The Prudential Regulation Authority (PRA) and Financial Conduct Authority (FCA) have set up a new team to help challenger banks in an effort to loosen the grip of the major high street players.
Banks can wait a year to be granted a banking licence, but the regulators hope to make the process easier and quicker for new lenders.
The unit will offer a dedicated helpline and email address giving access to staff at the PRA and FCA, not only throughout the process of getting a banking licence, but also in the early days after launch.
Andrew Bailey, deputy governor of the Bank of England and chief executive of the PRA, said: "The new bank start-up unit builds on the work we have already done to reduce the barriers to entry for prospective banks, which has led to 12 new banks now authorised since April 2013.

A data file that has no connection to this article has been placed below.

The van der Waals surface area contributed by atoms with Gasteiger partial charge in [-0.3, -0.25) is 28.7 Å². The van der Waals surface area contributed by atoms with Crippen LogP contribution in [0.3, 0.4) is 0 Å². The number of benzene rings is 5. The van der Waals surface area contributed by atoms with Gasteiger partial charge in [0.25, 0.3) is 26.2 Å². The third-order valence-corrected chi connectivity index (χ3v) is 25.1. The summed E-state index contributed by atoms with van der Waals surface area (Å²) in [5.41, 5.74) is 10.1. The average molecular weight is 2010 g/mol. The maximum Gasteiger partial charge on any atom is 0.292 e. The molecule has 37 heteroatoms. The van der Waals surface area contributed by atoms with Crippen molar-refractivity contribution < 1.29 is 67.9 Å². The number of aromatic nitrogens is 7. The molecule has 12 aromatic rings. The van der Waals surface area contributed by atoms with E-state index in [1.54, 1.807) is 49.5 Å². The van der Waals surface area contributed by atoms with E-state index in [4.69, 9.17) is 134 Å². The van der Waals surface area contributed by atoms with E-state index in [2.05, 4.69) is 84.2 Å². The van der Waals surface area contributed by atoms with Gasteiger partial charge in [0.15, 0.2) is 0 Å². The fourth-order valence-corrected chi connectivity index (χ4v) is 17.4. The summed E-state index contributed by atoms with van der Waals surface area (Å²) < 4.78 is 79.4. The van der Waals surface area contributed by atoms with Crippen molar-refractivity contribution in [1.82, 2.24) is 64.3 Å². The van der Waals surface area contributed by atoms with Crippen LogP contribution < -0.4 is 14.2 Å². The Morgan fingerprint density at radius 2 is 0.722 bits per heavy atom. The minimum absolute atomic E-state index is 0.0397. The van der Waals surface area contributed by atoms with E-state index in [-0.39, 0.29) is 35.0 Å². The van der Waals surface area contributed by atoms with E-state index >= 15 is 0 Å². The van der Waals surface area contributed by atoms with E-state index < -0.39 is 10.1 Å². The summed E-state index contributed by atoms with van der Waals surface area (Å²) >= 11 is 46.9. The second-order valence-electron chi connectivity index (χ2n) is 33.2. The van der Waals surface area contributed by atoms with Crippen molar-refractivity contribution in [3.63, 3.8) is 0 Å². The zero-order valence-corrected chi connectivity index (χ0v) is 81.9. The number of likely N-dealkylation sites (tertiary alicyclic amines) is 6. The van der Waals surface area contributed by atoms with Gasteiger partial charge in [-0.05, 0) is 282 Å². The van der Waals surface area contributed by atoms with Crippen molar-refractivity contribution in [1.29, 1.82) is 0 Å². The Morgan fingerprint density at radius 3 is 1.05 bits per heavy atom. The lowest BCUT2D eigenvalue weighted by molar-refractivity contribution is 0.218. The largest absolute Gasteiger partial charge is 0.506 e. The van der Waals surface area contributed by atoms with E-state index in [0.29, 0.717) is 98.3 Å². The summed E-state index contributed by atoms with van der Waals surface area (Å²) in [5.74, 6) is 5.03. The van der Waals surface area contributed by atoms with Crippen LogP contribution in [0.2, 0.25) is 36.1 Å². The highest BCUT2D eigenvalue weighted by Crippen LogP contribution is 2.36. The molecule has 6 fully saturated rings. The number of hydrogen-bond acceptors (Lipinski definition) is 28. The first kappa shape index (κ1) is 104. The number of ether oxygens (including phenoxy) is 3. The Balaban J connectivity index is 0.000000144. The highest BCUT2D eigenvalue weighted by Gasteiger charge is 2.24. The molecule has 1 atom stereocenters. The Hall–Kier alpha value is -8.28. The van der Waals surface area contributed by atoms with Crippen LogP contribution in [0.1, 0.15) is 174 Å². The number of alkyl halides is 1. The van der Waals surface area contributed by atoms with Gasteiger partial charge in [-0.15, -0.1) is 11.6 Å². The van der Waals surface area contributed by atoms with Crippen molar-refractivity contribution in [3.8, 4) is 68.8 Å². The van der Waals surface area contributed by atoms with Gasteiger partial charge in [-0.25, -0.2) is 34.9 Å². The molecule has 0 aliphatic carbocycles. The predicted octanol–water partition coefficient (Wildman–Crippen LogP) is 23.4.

"These new banks are a key part of bringing innovation to the sector."
There have been a number of new lenders launching since the financial crisis, with Metro Bank entering the market in 2010, which at the time marked the first new retail bank in Britain for 150 years.
Some of the latest new entrants include online-only lenders Atom Bank and Tandem, which were given full licences last year.
The government wants to open up the banking sector, which is dominated by the big players - Barclays, Lloyds Banking Group, Royal Bank of Scotland, HSBC and Santander.
Tracey McDermott, acting chief executive of the FCA, said increasing competition is "important for consumers."
"The new unit will offer firms an accessible way to find the information they need to get themselves authorised," she said.
Harriett Baldwin, economic secretary to the treasury, added: "A key part of our long term plan is to boost competition in banking, driving the industry to offer the best possible products and services to customers".
"This unit will help to stimulate even more competition and diversity in Britain's banking sector," she said.